Names and their Places
Roaring over a dam and flashing white among ledges and rocks before winding beyond sight, the Farmington River twists among hills a block from home. Principal tributary of New England’s Connecticut River, the name “Farmington” suggests the pastoral aspirations of seventeenth century Europeans who settled downstream. Where I live, the Native American moniker “Wattunkshausepo”—fast flowing and winding river—seems more accurate and evocative. Unfortunately, the musical Indian name has long faded from memory. Nevertheless, knowing both names enlivens my understanding.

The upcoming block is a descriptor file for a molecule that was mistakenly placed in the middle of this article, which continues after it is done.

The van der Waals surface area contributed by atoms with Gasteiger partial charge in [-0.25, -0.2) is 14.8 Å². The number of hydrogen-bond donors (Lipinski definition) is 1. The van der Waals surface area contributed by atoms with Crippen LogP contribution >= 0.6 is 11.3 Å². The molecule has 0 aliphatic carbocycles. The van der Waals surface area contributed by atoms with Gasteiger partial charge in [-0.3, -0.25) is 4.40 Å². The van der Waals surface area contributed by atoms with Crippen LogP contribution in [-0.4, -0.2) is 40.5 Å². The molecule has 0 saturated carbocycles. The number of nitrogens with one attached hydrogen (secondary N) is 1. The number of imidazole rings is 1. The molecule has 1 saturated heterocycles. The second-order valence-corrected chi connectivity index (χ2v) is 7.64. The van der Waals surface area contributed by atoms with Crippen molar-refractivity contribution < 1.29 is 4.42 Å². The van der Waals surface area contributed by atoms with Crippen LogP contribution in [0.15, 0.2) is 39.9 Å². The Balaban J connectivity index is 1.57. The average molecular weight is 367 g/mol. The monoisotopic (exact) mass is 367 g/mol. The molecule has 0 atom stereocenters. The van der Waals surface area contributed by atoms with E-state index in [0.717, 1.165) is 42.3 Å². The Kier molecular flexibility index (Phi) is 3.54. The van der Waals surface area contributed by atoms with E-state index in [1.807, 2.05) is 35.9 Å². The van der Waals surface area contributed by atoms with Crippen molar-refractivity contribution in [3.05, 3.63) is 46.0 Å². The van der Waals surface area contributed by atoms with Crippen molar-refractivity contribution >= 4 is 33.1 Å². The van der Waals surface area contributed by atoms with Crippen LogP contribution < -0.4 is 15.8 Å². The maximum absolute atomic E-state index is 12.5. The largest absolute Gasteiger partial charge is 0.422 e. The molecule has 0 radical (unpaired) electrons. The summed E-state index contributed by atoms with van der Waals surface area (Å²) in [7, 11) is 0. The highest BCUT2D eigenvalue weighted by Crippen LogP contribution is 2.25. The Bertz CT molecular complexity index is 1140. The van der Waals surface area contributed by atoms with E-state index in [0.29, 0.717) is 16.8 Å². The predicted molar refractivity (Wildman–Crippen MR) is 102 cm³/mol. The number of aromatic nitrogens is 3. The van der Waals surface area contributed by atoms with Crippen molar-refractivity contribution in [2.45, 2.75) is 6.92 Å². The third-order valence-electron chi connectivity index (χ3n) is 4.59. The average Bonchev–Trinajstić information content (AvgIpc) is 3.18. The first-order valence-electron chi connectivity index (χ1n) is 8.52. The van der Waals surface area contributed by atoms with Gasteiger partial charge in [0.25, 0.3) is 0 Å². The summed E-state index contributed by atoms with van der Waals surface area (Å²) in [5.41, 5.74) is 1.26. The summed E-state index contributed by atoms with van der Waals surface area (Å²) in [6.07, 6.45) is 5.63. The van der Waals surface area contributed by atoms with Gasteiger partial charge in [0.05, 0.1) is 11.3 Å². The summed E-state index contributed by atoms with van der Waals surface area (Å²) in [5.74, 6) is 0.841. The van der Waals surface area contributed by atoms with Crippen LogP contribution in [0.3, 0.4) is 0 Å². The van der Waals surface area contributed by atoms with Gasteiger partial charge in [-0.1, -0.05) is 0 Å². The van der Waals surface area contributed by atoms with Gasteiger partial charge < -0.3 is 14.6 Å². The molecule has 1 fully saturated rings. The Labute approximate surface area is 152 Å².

Whether adorning political entities or natural features, the names of places where we spend time become part of our identities. Synergies between life, etymology and topography form maps of meaning in our minds and culture. Doubt the power of names? The words “Vermont” and “New York” conjure very different images even though they are adjacent states sharing many natural, cultural and historical attributes. Perhaps Juliet’s Shakespearean rose “by any other name would smell as sweet,” but a name might bias our perception of the rose’s scent or whether we take a sniff at all.